7. BTW what about JVR whose more expensive contract replaced Schenn cheap one, I suppose it would be better to keep the cheaper awful Schenn too (not).

    The only “waste” is the 0.5M on Bernier trade plus his additional contract above Scrivens.

    Orr as you said can be hidden in the AHL if push comes to shove. And the rest is the result of “bad trades” and bad contracts and “bad” buy out decision in retrospect from a cap management point of view. But this was before the cap target was known.

    And at worst the team can go 10% over cap if needed during the off season.

  • millzy09

    Good breakdown. Thanks for this. I’m freaking out here – we are losing players left, right and centre and it doesn’t look like we have the space to add anyone of consequence under the cap. Grabo’s overpaid, Bozak wants too much and everyone seems to hate him in the Leafs Nation etc. But I would like to point out that Colton Orr is not the problem. A team needs to have a goon and he’s one of the best and he’s worked really had on his skating and overall game and he’s been a fairly responsible 4th liner this past season and deserves respect – he signed for very cheap and I’m glad that Nonis didn’t pull his ‘business is business no breaks for ‘good’ people’ crap like he did on Reimer with the Bernier trade. Colton Orr is a soldier and he’s given us more than we could ever hope for relative to his cap hit over the last few seasons and especially this last half-season.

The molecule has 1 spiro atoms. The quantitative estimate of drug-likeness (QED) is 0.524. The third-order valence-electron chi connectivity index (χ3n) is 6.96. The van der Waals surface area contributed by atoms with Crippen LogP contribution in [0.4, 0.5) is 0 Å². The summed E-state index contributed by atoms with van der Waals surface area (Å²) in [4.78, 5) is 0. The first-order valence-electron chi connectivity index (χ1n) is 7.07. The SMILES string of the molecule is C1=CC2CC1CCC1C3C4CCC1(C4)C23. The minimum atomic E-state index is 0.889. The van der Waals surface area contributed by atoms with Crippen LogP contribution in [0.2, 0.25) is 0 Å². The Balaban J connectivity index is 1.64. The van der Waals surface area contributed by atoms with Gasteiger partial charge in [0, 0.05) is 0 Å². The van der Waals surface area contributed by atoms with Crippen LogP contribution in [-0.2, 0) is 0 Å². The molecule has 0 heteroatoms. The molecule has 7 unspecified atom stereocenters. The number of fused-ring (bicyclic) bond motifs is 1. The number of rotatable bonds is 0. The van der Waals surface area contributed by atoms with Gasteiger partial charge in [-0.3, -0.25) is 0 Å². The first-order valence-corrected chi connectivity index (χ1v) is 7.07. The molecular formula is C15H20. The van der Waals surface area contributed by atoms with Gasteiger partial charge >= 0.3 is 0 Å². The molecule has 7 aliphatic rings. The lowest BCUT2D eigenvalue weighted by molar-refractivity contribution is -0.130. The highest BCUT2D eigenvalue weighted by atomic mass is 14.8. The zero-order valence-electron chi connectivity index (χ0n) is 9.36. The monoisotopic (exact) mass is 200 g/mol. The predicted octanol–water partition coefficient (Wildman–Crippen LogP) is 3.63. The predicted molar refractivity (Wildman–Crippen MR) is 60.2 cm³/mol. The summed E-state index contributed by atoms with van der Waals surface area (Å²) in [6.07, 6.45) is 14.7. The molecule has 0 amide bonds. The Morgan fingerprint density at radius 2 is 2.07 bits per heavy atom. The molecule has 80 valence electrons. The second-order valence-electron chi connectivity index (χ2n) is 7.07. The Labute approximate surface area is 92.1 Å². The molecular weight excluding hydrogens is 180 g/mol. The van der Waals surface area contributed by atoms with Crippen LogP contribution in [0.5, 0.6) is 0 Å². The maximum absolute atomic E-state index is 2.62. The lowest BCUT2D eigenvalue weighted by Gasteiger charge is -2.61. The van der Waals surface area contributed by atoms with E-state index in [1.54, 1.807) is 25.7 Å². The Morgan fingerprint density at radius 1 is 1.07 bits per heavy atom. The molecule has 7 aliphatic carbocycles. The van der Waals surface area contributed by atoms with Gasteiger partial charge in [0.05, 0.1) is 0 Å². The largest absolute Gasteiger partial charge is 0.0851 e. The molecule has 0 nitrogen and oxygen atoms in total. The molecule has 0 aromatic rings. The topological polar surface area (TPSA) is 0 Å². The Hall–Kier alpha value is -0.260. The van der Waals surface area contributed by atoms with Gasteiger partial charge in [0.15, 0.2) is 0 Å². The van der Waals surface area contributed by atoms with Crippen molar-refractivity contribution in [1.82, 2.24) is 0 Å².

• millzy09

    I’ll point out again that Colton Orr played 82 games when the Leafs were THIRD in team fenwick during the 09/10 season and he had a higher TOI/G than in 12/13. He is not the problem.